For more, read: The end of the inflation crisis

Consumers feel better about their financial situation. From the New York Fed’s January Survey of Consumer Expectations: "Perceptions about households’ current financial situations improved in January with more respondents reporting being better off than a year ago and fewer respondents reporting being worse off. Year-ahead expectations also improved with a smaller share of respondents expecting to be worse off and a larger share of respondents expecting to be better off a year from now. The percentage of respondents expecting to be financially the same or better off 12 months from now is 76.5%, its highest level since September 2021."

For more on consumer finances, read: People have money

Consumer sentiment continues to improve. The University of Michigan’s consumer sentiment index inched higher in February, the third straight month of gains. From the survey: "Consumer sentiment was essentially unchanged from January, rising 0.6 index points this month and solidifying the large gains from the past two months. The fact that sentiment lost no ground this month suggests that consumers continue to feel more assured about the economy, confirming the considerable improvements in December and January across various aspects of the economy. Consumers continued to express confidence that the slowdown in inflation and strength in labor markets would continue."

For more on improving sentiment, read: The economic vibes are healing

Small business optimism deteriorates. The NFIB’s Small Business Optimism Index ticked lower in January.

Importantly, the more tangible "hard" components of the index continue to hold up much better than the more sentiment-oriented "soft" components.

Keep in mind that during times of perceived stress, soft data tends to be more exaggerated than actual hard data.

For more on this, read: What businesses do > what businesses say and Sentiment: Finally a vibe-spansion?

Unemployment claims fall. Initial claims for unemployment benefits fell to 212,000 during the week ending February 10, down from 220,000 the week prior. While this is above the September 2022 low of 182,000, it continues to trend at levels historically associated with economic growth.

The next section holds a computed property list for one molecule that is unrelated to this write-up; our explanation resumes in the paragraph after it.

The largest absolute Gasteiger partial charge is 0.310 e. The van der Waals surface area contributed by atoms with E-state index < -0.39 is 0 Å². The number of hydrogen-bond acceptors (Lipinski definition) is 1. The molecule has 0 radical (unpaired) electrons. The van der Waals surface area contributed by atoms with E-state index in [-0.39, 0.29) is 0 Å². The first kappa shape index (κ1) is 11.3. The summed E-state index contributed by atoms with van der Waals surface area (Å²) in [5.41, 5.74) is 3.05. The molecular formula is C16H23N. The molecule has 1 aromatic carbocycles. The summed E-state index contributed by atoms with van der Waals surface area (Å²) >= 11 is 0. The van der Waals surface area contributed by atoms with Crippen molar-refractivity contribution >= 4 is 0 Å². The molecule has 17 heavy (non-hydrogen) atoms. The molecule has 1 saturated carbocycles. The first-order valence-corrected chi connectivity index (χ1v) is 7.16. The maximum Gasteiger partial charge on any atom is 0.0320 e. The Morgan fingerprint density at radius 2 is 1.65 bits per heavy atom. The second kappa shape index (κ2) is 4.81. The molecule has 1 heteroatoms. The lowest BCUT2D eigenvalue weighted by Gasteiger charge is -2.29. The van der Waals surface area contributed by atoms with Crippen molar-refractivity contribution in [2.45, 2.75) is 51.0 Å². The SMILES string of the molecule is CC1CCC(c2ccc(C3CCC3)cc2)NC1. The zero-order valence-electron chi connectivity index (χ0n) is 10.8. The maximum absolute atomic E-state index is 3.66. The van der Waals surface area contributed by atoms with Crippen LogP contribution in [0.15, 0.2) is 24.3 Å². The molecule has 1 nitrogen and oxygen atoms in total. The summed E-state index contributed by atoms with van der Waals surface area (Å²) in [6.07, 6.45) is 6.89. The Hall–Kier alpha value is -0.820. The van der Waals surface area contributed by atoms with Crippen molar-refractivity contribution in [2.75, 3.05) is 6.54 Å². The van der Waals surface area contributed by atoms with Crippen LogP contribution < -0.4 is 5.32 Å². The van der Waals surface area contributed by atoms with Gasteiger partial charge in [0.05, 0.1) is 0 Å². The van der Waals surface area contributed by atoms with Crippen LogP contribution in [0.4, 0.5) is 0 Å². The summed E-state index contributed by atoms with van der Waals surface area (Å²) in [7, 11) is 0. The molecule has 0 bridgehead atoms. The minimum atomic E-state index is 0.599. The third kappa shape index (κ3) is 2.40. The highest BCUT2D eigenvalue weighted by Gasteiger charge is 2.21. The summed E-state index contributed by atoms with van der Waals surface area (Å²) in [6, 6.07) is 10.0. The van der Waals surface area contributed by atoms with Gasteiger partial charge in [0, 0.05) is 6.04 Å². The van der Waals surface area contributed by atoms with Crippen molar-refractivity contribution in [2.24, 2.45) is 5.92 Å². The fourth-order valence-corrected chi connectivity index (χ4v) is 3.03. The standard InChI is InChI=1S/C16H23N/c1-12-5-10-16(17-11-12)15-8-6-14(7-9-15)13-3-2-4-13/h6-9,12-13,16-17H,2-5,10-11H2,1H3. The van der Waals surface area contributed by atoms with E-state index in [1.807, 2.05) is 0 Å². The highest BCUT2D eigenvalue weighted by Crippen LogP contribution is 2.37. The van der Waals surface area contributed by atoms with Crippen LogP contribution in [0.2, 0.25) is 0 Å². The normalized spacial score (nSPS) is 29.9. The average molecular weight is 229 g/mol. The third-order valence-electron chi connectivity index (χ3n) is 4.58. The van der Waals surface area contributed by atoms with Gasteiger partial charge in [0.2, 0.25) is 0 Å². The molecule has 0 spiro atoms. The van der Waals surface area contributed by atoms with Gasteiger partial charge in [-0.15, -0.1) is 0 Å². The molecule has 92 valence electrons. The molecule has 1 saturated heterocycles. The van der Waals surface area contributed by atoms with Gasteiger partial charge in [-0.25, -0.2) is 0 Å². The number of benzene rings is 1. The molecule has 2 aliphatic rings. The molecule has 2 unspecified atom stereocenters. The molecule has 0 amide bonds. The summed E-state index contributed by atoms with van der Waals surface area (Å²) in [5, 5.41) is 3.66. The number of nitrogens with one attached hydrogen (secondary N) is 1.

For more on the labor market, read: The hot but cooling labor market in 16 charts 

The entrepreneurial spirit is alive. Small business applications, while down slightly from the previous month, remain well above prepandemic levels. From the Census Bureau: “January 2024 Business Applications were 450,078, down 1.3% (seasonally adjusted) from December. Of those, 146,038 were High-Propensity Business Applications.“

Near-term GDP growth estimates look good. The Atlanta Fed’s GDPNow model sees real GDP growth climbing at a 2.9% rate in Q1.

For more on economic growth, read: Economic growth: Slowdown, recession, or something else?

Putting it all together

We continue to get evidence that we are experiencing a bullish "Goldilocks" soft landing scenario where inflation cools to manageable levels without the economy having to sink into recession.

This comes as the Federal Reserve continues to employ very tight monetary policy in its ongoing effort to get inflation under control. While it’s true that the Fed has taken a less hawkish tone in 2023 and 2024 than in 2022, and that most economists agree that the final interest rate hike of the cycle has either already happened, inflation still has to stay cool for a little while before the central bank is comfortable with price stability.

So we should expect the central bank to keep monetary policy tight, which means we should be prepared for relatively tight financial conditions (e.g., higher interest rates, tighter lending standards, and lower stock valuations) to linger. All this means monetary policy will be unfriendly to markets for the time being, and the risk the economy slips into a recession will be relatively elevated.

At the same time, we also know that stocks are discounting mechanisms — meaning that prices will have bottomed before the Fed signals a major dovish turn in monetary policy.

Also, it’s important to remember that while recession risks may be elevated, consumers are coming from a very strong financial position. Unemployed people are getting jobs, and those with jobs are getting raises.

Similarly, business finances are healthy as many corporations locked in low interest rates on their debt in recent years. Even as the threat of higher debt servicing costs looms, elevated profit margins give corporations room to absorb higher costs.

At this point, any downturn is unlikely to turn into economic calamity given that the financial health of consumers and businesses remains very strong.

And as always, long-term investors should remember that recessions and bear markets are just part of the deal when you enter the stock market with the aim of generating long-term returns. While markets have had a pretty rough couple of years, the long-run outlook for stocks remains positive.

[A version of this article was previously published on TKer.co.]